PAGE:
Never borrow from your 401(k) to pay off your debt! You could get hit with penalties, fees and taxes on your withdrawal.
Home equity loans
It’s never a good idea to borrow money against your home! You risk losing your house if you’re unable to pay back the loan on time. Just don’t do it!
These debt reduction strategies are risky at best, and they’re only treating the symptoms of your money problems. They’ll never help you address the root issue of why you have financial issues in the first place. You don’t need to consolidate, settle or borrow to deal with your debt. You need to change how you engage with your money.
Listen carefully: Your money will never change until you do!
How to Pay Off Debt the Smart Way
Did you know personal finance is 80% behavior and only 20% head knowledge? It’s true. We know there are a lot of resources out there that will tell you to pay off either your largest debt or the one with the highest interest rate first. And while that makes sense mathematically, paying off debt is more about your motivation than it is about the numbers. In all honesty, hope has a lot more to do with winning with money than math does.
But first things first: It’s time to get on a budget—an EveryDollar budget! Remember, you won’t ever get ahead if you’re spending more than you’re making each month. In order to start winning with money, you have to make a plan and start telling every single dollar where you want it to go.
If it’s a little wonky at first, don’t give up! It takes people about three months to start getting into a regular rhythm with a budget that works for them. And we promise: Once you do, it’ll feel like you just got a raise!
You know as well as we do that there’s nothing quite like finding a $20 bill in the pocket of those old blue jeans. When you’re on a budget, every month will feel like finding money you didn’t even know you had! And you can guess what we think you should do with it . . . put it toward your debt payments!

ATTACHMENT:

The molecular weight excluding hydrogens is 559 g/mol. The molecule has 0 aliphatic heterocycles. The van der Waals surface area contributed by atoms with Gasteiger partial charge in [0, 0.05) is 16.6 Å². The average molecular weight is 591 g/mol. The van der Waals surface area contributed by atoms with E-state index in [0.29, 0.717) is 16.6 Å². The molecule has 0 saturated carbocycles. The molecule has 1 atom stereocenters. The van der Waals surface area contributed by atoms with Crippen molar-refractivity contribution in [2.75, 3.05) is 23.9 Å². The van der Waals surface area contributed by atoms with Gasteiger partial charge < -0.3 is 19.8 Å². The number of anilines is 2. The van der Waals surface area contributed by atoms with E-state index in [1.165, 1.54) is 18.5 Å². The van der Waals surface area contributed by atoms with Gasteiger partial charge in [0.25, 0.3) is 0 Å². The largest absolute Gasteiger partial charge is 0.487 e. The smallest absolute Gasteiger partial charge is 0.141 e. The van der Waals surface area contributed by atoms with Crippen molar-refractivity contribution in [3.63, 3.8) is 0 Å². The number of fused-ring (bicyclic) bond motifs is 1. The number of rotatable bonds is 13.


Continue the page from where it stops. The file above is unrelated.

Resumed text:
Using the Debt Snowball Method
Now that you’ve got your budget taken care of, it’s time to start paying off debt! And the best way to pay off your debt is with the debt snowball method. This is the proven debt-reduction strategy where you pay off debts in order from smallest to largest, gaining momentum as each balance is paid off.
Here’s a high-level overview of how the debt snowball works:
- List your nonmortgage debts from the smallest to largest balance. Again, disregard interest rates when you’re writing out your debts. Just stick to listing your debts based on the remaining balance.
- Make minimum payments on all debts except the little one. Attack the smallest with a vengeance!
- After you pay off the smallest debt, take the money you were paying on that debt and roll it into the next highest payment. See? It’s a debt snowball!
- Repeat this method until you cross off the very last debt.
Want to learn more about the debt snowball method? Sign up for this (free) three-day email series that takes you on a deep dive through the debt snowball method, so you can take control of your money for good.
And if you want to go even further, check out Financial Peace University. Did you know that the average family who completes Financial Peace University pays off $5,300 in debt and saves $2,700 within the first 90 days? Over 5 million people have used Financial Peace University to budget, save money, and get out of debt once and for all. Now it’s your turn.
It’s time to take control of your money and plan for your future. You can do this!